I loved this article I caught on The Atlantic last week:
It’s about the business of popular music. All of your Big Hits are created by maybe a half-dozen people. They have the perhaps unteachable instinct for what the people want.
A quote on songwriting:
“The songs are written industrially as well, often by committee and in bulk… almost no pop celebrities write their own hits. Too much is on the line for that, and being a global celebrity is a full-time job. It would be like Will Smith writing the next Independence Day.”
So don’t be too impressed with Taylor Swift. What a relief it is to know that they don’t do it all.
On audience attention spans:
“[in a song] you need a new high every seven seconds—[that’s] the average length of time a listener will give a radio station before changing the channel. [A Roc Nation co-founder says,] ‘You’ve got to have a hook in the intro, a hook in the pre, a hook in the chorus, and a hook in the bridge, too.’”
We’re all carnival barkers with seven seconds (probably less) to get the audience into our tents, and even less time to keep them there. Hook, hook, hook, never lag.
“Pop hitmakers frequently flirt with plagiarism, with good reason: Audiences embrace familiar sounds. Sameness sells.”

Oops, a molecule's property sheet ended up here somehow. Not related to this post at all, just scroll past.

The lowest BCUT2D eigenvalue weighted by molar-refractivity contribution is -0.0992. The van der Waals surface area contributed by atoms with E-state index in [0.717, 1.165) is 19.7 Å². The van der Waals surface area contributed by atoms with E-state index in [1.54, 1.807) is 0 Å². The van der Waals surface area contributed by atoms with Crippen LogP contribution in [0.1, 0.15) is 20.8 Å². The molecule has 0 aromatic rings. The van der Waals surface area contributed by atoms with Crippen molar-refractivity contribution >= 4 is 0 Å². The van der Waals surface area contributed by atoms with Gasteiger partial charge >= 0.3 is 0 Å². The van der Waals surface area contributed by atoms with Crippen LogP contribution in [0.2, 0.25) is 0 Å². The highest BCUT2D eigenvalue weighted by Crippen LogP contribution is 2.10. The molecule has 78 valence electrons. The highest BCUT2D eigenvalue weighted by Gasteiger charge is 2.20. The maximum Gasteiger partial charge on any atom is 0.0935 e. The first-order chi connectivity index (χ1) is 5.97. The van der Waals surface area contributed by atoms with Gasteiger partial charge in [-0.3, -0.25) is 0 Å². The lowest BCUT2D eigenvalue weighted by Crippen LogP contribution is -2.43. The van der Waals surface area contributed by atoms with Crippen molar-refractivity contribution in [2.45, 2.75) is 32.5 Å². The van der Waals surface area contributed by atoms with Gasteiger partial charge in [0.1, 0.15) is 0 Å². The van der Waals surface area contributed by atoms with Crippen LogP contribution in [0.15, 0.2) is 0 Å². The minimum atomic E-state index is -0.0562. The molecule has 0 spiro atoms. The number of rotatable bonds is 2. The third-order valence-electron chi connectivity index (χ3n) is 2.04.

Which made me wonder: why mix up a new color when the people have shown that they only want the primaries? I like experimenting and using new tools. But I also like not doing that. When I’m writing, hitting the same old notes gives a thrill, just like how sugar always tastes good. Both avenues (making new magic, or re-capturing old magic) are just as challenging.
And we know this isn’t limited to music or movies. I wonder to what extent our superstar writers are packaged. Do the editors behind a good bestseller just give suggestions or are they veto-wielding overlords?
I think it would be cool to be a product, honed and trued by people who know what connects and who know the psychological whys behind marketing. Be a sellout, why the hell not. I’m just like everyone, I want to be loved for saying something. I’m pretty good at lying and saying I don’t, though.